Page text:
Devastated families are being left without answers as deaths and negligence involving hospital patients in England are not being properly investigated.
Almost three quarters of hospital investigations into complaints about avoidable patient harm and deaths claimed there were no failings in the care provided. This is despite the Parliamentary and Health Service Ombudsman investigating the very same incidents and finding serious failings were made.
The Parliamentary and Health Service Ombudsman’s review into the quality of NHS investigations into complaints where serious or avoidable harm was alleged, found that inadequate hospital investigations were delaying urgently needed service improvements and leaving bereaved families without answers as to why their loved ones suffered negligence.
The report which was published on 8 December revealed that hospitals were failing to gather enough crucial evidence such as medical records, statements and interviews regarding serious incidents and failing to properly examine the limited evidence they did gather to ascertain the reasons behind why the incidents occurred in the first place.
The review was launched because the Parliamentary and Health Service Ombudsman, which investigates unresolved NHS complaints, found widespread variations in the quality of NHS investigations into avoidable death and harm. Based on a survey of NHS complaints managers, interviews with hospital staff and a review of the unresolved complaints brought to the Ombudsman, the report found that:
- the process of investigating was inconsistent and unreliable;
- Trusts failed to find any failings in 73 per cent of cases in which clear failings were identified by the Ombudsman;
- in more than 36 per cent of cases where failings were found, Trusts failed to discover why they had occurred, despite 91 per cent of NHS complaints managers claiming they were confident answers would be found;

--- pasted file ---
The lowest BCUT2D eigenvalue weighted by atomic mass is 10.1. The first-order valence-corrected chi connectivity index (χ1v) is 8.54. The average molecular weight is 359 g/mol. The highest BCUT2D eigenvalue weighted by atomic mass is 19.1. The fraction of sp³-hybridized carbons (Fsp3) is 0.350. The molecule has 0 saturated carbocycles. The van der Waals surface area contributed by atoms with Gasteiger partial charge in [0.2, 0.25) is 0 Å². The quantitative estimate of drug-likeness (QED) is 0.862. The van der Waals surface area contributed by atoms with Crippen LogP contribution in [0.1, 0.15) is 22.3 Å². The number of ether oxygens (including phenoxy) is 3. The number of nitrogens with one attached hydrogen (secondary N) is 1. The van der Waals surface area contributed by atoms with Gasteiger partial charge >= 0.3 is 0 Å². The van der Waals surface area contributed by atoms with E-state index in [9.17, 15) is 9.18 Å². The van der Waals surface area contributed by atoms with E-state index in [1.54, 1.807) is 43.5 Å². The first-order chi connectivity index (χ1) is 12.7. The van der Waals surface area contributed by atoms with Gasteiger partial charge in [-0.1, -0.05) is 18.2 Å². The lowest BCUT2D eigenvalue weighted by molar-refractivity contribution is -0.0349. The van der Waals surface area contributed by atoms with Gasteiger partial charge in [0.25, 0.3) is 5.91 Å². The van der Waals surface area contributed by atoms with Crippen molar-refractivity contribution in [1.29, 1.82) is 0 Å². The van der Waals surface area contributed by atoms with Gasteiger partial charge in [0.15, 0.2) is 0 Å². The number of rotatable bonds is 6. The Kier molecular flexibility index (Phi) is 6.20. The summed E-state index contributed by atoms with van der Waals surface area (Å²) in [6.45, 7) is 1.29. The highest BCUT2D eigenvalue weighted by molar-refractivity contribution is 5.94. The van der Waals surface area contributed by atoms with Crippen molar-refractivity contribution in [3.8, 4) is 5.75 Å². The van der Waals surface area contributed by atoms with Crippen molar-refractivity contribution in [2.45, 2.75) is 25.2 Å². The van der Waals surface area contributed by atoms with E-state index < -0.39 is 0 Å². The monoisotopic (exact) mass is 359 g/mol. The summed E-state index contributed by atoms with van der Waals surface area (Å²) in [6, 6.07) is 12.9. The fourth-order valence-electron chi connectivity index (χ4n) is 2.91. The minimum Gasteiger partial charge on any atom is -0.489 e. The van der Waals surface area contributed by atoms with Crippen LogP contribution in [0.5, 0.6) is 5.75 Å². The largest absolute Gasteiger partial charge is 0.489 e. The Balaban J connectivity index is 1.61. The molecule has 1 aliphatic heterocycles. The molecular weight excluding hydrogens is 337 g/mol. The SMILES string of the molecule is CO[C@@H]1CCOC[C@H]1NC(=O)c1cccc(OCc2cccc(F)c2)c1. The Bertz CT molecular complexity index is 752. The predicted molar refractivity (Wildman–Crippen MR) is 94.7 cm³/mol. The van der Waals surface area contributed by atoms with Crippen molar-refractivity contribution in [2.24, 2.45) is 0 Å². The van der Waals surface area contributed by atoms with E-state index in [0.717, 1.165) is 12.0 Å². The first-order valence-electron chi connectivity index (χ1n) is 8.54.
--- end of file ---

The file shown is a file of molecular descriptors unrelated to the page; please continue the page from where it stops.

- some NHS investigations into complaints about avoidable harm and death were not carried out by clinicians impartial to the incidents complained about;
- more than two-thirds of avoidable harm cases were not classed as serious incidents, and as such, were not properly investigated.
Parliamentary and Health Service Ombudsman Julie Mellor said, “Parents and families are being met with a wall of silence from the NHS when they seek answers as to why their loved one died or was harmed.
“Our review found that NHS investigations into complaints about avoidable death and harm are simply not good enough. They are not consistent, reliable or transparent, which means that too many people are being forced to bring their complaint to us to get it resolved.”
The public needs to be confident that when serious clinical failings occur in hospital, the Trust concerned will thoroughly investigate what went wrong and provide answers to the families involved. When patients are needlessly harmed, not only must action be taken to ensure similar mistakes are not repeated, but it is crucial that hospitals acknowledge the extent of their failings and the distress caused to the patients and families concerned.
According to a survey of NHS managers, many frontline staff are not learning from investigations. This is because discussions between senior managers around what improvements need to be made following incidents of avoidable harm are not being shared with the staff who are actually providing the care.
Between 1 January and 1 December 2015 the Parliamentary and Health Service Ombudsman investigated 536 cases about potentially avoidable deaths and upheld 264. Complaints about potential avoidable deaths make up around 20 per cent of the NHS complaints the Ombudsman investigates.
The most common request I hear from families who instruct me to investigate whether their loved one died as a result of an avoidable mistake in their medical care is whether I can help them obtain answers as to what happened and why.
It is, therefore, essential that following care failures and negligence, hospitals share the answers of any subsequent investigations with the families involved. It is all too common to see investigation reports where no failings in the care given are found, only to then pursue a civil legal claim and discover that clear failings directly contributed to patient deaths.
This only ever serves to add further distress to an already upsetting situation for the families of those who have died and brings into question the integrity of NHS investigations into fatal hospital incidents.
Laura Craig is a clinical negligence solicitor at Slater and Gordon in London.
The Slater and Gordon clinical negligence team are widely experienced in handling claims related to hospital negligence.
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